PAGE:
Leading Technology Magazines’ Ad Pages Decline 14.8%, Revenue Down 5.8%

Leading Technology Magazines’ Ad Pages Decline 14.8%, Revenue Down 5.8%

The 46 leading technology magazines posted a 14.8% decline in ad pages in February, marking the largest monthly ad-page decline since July 2002. However, estimated ad revenues declined just 5.8%.

The 46 magazines combined for 2,606 ad pages in February, compared to 3,058 ad pages in the same month last year. Estimated ad revenues were $63.9 million compared to $67.8 million. The technology magazines had a combined 1.9% ad-rate increase in January that helped offset their ad-page declines last month.

The magazine categories that showed ad-page and revenue increases in February were government technology, channel and Mac-specific titles. In all, 12 magazines posted ad-page increases.

CMP Media’s Cadence had the largest percentage increase in ad pages in last month at 82.9%. Primedia’s Telephony had the largest percentage adpage decline at 79.3%.

All three Mac-specific titles – Future Network USA’s MacAddict, Xplain Corps.’ MacTech and IDG’s Macworld – posted ad page gains between 6.3% and 52.7%.

Macworld president Colin Crawford said the January Macworld conference in San Francisco saw Apple launch several new products that it has been supporting with new advertising. Apple has been running print and TV spots for its new 12-inch and 17-inch Powerbook computers as part of a $10 million ad campaign that launched in January (TABR, Jan. 27).

“We have some strong ad-supported issues coming up over the next few months,” Crawford said.

Ziff Davis Media’s CIO Insight was one of the few enterprise IT titles to post an ad page increase in February at 14.8%. Publisher Stephen Veith said the secret to his publication’s success was being able to connect its advertisers with actual customers. Veith said the integrated portfolio of products Ziff Davis offers its advertisers, including custom research and online ad opportunities, has strengthened advertising in print publications such as CIO Insight.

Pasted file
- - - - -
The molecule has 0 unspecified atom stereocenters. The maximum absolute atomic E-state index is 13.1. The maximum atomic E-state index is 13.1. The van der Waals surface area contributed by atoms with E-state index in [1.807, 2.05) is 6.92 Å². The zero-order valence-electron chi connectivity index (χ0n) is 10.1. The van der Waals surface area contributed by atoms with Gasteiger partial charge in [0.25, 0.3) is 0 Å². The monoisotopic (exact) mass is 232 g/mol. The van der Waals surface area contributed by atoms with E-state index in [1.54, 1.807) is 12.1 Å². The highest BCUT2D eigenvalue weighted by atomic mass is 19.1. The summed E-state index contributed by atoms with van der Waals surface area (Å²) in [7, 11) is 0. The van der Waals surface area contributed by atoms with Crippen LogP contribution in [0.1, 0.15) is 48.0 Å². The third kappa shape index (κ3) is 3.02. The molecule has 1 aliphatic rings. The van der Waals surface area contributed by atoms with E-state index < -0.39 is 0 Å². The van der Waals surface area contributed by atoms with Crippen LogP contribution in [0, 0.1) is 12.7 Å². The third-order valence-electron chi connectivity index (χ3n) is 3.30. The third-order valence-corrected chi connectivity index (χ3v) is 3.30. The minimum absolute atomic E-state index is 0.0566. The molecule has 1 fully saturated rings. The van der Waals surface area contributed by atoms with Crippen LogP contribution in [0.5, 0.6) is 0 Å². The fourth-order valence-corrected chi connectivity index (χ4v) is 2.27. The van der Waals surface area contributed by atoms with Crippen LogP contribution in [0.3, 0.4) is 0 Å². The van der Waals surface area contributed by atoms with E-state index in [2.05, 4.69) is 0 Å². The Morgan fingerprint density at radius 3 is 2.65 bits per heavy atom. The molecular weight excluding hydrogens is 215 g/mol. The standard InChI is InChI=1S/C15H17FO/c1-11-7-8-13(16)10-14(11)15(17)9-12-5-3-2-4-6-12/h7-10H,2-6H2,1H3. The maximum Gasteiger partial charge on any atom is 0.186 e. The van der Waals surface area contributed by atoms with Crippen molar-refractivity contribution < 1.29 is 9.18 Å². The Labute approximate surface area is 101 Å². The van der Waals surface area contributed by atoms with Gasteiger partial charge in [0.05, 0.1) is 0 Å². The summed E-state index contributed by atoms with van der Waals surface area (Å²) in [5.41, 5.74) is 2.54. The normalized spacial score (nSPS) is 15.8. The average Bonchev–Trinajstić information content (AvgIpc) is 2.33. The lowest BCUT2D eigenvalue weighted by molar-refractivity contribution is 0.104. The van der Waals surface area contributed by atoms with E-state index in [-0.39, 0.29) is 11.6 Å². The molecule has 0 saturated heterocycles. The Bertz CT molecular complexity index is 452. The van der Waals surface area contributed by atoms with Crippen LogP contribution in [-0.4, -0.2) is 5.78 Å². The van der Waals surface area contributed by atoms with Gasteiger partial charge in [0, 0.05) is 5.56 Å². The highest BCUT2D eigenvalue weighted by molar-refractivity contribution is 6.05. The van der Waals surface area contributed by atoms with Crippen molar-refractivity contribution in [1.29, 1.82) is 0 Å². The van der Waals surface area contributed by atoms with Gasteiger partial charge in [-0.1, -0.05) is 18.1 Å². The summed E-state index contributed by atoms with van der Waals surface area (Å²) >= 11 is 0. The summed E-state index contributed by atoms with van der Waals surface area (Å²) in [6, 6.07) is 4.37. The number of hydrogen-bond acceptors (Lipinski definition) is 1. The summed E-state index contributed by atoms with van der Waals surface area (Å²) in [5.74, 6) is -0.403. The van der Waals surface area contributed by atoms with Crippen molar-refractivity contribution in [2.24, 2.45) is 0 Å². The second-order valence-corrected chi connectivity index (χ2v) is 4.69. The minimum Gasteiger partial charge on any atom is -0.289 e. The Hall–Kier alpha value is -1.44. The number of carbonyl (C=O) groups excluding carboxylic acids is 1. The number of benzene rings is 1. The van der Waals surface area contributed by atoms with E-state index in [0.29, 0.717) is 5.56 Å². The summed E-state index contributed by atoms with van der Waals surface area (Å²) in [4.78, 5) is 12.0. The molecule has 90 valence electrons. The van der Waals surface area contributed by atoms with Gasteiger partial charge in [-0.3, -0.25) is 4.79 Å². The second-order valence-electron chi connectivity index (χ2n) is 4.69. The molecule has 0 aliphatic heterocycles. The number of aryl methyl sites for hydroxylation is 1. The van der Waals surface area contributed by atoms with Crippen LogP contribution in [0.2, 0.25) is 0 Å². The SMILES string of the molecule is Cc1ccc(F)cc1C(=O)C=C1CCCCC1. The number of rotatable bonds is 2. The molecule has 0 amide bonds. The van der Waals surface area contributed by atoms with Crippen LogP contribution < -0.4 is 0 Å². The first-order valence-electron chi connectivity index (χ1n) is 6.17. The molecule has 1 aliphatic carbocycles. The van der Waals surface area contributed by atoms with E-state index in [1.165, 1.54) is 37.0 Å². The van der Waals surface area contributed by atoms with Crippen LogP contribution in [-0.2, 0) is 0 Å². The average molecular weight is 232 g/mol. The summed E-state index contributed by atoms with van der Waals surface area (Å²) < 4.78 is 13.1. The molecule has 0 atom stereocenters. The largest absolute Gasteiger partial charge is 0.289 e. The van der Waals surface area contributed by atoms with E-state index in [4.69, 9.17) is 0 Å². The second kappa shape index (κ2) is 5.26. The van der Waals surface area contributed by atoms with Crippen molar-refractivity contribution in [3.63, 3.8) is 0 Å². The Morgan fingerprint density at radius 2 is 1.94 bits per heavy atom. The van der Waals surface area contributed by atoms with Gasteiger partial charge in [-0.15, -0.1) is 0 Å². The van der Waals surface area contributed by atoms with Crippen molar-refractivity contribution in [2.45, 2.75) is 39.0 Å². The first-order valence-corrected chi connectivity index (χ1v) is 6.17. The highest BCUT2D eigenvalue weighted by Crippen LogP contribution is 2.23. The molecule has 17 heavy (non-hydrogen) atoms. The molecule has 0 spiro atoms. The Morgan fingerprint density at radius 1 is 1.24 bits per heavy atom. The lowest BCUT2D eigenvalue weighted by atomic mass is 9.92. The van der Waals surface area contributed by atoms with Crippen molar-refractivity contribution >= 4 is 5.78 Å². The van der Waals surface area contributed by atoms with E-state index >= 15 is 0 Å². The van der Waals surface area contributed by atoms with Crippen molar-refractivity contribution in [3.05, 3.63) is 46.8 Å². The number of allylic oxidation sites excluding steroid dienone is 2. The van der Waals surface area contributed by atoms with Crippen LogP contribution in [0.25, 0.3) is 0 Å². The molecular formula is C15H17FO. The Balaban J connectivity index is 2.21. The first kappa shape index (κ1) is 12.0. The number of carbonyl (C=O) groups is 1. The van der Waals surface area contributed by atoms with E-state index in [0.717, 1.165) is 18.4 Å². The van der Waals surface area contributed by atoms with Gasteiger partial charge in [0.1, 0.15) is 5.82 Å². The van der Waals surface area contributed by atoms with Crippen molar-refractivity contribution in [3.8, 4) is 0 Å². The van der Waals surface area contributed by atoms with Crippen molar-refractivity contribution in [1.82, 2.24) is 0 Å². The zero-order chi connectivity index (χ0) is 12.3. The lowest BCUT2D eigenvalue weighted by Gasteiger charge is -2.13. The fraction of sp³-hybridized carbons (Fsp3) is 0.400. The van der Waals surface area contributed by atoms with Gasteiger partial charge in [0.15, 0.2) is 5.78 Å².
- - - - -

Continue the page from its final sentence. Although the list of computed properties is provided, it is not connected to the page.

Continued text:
“The editorial product continues to demonstrate value to the CIO audience, and we continue to gain market share and build a stronger readership,” Veith said.

Red Herring Calls It Quits After 10 Years Red Herring magazine shut its doors earlier this month, and plans to sell its remaining assets, including the brand name and Web site, are underway. The magazine’s March issue was its last. Roughly 25 positions were affected.

Like most technology publishers that have closed in the past two years, Red Herring’s decision to close was based on its dwindling advertiser support. It was one of the hottest titles to advertise in during the boom of the dot-com economy but fell on hard times when the tech sector bubble burst in the spring of 2001. After a 137% ad-page increase in 2000, the magazine had a 59.7% decrease in ad pages for 2001, and ended 2002 down 67% in ad pages. Red Herring was down 35.1% in year-to-date ad pages through February of this year.

Founded in San Francisco in 1993 by Tony Perkins and Chris Alden, Red Herring made a name for itself as a top business technology magazine. The magazine was profitable for its first four years, when the Internet economy heated up in the late 1990s. Red Herring was seen as a prime location for dot-coms to place their ads in hopes of catching the eyes and funding of venture capitalists.

The company took on investor funding and tripled its business from 1999 to 2000, reaching nearly $100 million in sales. The magazine went from monthly to biweekly in November 2000, and had a rate base of 325,000 in January 2001. Bad times came early in 2001, when Red Herring laid off its online staff and outsourced its Web site. It suspended operation of its conference division in November 2001 and reverted to a monthly publishing cycle the following month.

Despite the poor ad support over the last two years, the shutdown came as a surprise to many. One of those was magazine founder Perkins. In a written commentary that appears on RedHerring.com, Perkins said he learned of the shutdown shortly after he submitted his editorial for what would have been Red Herring’s 10th-anniversary issue in April.

“I thought the worst was over, and the company was back on solid ground,” Perkins wrote. “But the advertising market remains sluggish, and our investors decided they had had enough.”

Perkins ended his commentary saying that Red Herring may still have some life left in it, leaving the door open to a possible restart of the brand in the future.

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